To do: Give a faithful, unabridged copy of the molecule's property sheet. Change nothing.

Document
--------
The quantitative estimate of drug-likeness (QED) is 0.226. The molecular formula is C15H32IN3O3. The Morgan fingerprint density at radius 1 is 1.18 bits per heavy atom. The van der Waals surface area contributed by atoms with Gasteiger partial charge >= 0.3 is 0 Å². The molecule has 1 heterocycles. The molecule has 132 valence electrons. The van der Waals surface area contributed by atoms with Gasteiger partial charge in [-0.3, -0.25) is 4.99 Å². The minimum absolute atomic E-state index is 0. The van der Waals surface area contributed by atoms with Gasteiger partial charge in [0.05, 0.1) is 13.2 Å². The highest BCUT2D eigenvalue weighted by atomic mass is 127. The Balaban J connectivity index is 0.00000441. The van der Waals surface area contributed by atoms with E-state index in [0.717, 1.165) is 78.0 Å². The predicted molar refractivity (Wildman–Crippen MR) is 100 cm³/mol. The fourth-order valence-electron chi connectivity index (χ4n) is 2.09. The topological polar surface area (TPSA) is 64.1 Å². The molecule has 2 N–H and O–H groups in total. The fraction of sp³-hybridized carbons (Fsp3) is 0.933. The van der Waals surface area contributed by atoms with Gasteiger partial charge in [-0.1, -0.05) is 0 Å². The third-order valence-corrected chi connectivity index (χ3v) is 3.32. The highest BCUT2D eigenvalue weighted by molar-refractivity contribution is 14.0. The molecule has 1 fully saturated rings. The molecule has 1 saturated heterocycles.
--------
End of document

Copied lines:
The quantitative estimate of drug-likeness (QED) is 0.226. The molecular formula is C15H32IN3O3. The Morgan fingerprint density at radius 1 is 1.18 bits per heavy atom. The van der Waals surface area contributed by atoms with Gasteiger partial charge >= 0.3 is 0 Å². The molecule has 1 heterocycles. The molecule has 132 valence electrons. The van der Waals surface area contributed by atoms with Gasteiger partial charge in [-0.3, -0.25) is 4.99 Å². The minimum absolute atomic E-state index is 0. The van der Waals surface area contributed by atoms with Gasteiger partial charge in [0.05, 0.1) is 13.2 Å². The highest BCUT2D eigenvalue weighted by atomic mass is 127. The Balaban J connectivity index is 0.00000441. The van der Waals surface area contributed by atoms with E-state index in [0.717, 1.165) is 78.0 Å². The predicted molar refractivity (Wildman–Crippen MR) is 100 cm³/mol. The fourth-order valence-electron chi connectivity index (χ4n) is 2.09. The topological polar surface area (TPSA) is 64.1 Å². The molecule has 2 N–H and O–H groups in total. The fraction of sp³-hybridized carbons (Fsp3) is 0.933. The van der Waals surface area contributed by atoms with Gasteiger partial charge in [-0.1, -0.05) is 0 Å². The third-order valence-corrected chi connectivity index (χ3v) is 3.32. The highest BCUT2D eigenvalue weighted by molar-refractivity contribution is 14.0. The molecule has 1 fully saturated rings. The molecule has 1 saturated heterocycles.